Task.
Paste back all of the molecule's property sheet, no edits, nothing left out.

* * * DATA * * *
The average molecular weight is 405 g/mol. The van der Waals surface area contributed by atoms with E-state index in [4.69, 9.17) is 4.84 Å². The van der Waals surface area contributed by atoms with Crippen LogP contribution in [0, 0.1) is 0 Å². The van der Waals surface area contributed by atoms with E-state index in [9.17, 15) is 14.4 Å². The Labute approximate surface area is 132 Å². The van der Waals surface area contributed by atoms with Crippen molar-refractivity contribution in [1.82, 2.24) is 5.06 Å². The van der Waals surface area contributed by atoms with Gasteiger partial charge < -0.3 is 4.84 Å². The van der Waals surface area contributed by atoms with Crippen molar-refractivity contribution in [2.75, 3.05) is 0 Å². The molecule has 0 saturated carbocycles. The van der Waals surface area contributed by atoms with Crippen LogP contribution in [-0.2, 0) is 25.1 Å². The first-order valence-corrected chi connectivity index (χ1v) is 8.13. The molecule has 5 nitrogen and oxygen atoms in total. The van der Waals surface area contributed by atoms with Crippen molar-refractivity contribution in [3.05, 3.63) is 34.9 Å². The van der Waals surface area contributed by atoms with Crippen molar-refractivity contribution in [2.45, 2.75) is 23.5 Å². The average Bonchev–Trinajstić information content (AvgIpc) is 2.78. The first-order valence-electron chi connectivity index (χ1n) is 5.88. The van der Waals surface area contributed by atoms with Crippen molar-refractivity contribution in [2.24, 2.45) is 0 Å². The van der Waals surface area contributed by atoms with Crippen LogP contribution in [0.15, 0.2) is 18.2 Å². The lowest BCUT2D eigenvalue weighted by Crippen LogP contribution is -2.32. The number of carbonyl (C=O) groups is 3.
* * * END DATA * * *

The average molecular weight is 405 g/mol. The van der Waals surface area contributed by atoms with E-state index in [4.69, 9.17) is 4.84 Å². The van der Waals surface area contributed by atoms with Crippen LogP contribution in [0, 0.1) is 0 Å². The van der Waals surface area contributed by atoms with E-state index in [9.17, 15) is 14.4 Å². The Labute approximate surface area is 132 Å². The van der Waals surface area contributed by atoms with Crippen molar-refractivity contribution in [1.82, 2.24) is 5.06 Å². The van der Waals surface area contributed by atoms with Gasteiger partial charge < -0.3 is 4.84 Å². The van der Waals surface area contributed by atoms with Crippen molar-refractivity contribution in [2.75, 3.05) is 0 Å². The molecule has 0 saturated carbocycles. The van der Waals surface area contributed by atoms with Crippen LogP contribution in [-0.2, 0) is 25.1 Å². The first-order valence-corrected chi connectivity index (χ1v) is 8.13. The molecule has 5 nitrogen and oxygen atoms in total. The van der Waals surface area contributed by atoms with Crippen molar-refractivity contribution in [3.05, 3.63) is 34.9 Å². The van der Waals surface area contributed by atoms with Crippen molar-refractivity contribution in [2.45, 2.75) is 23.5 Å². The average Bonchev–Trinajstić information content (AvgIpc) is 2.78. The first-order valence-electron chi connectivity index (χ1n) is 5.88. The van der Waals surface area contributed by atoms with Crippen molar-refractivity contribution in [2.24, 2.45) is 0 Å². The van der Waals surface area contributed by atoms with Crippen LogP contribution in [0.15, 0.2) is 18.2 Å². The lowest BCUT2D eigenvalue weighted by Crippen LogP contribution is -2.32. The number of carbonyl (C=O) groups is 3.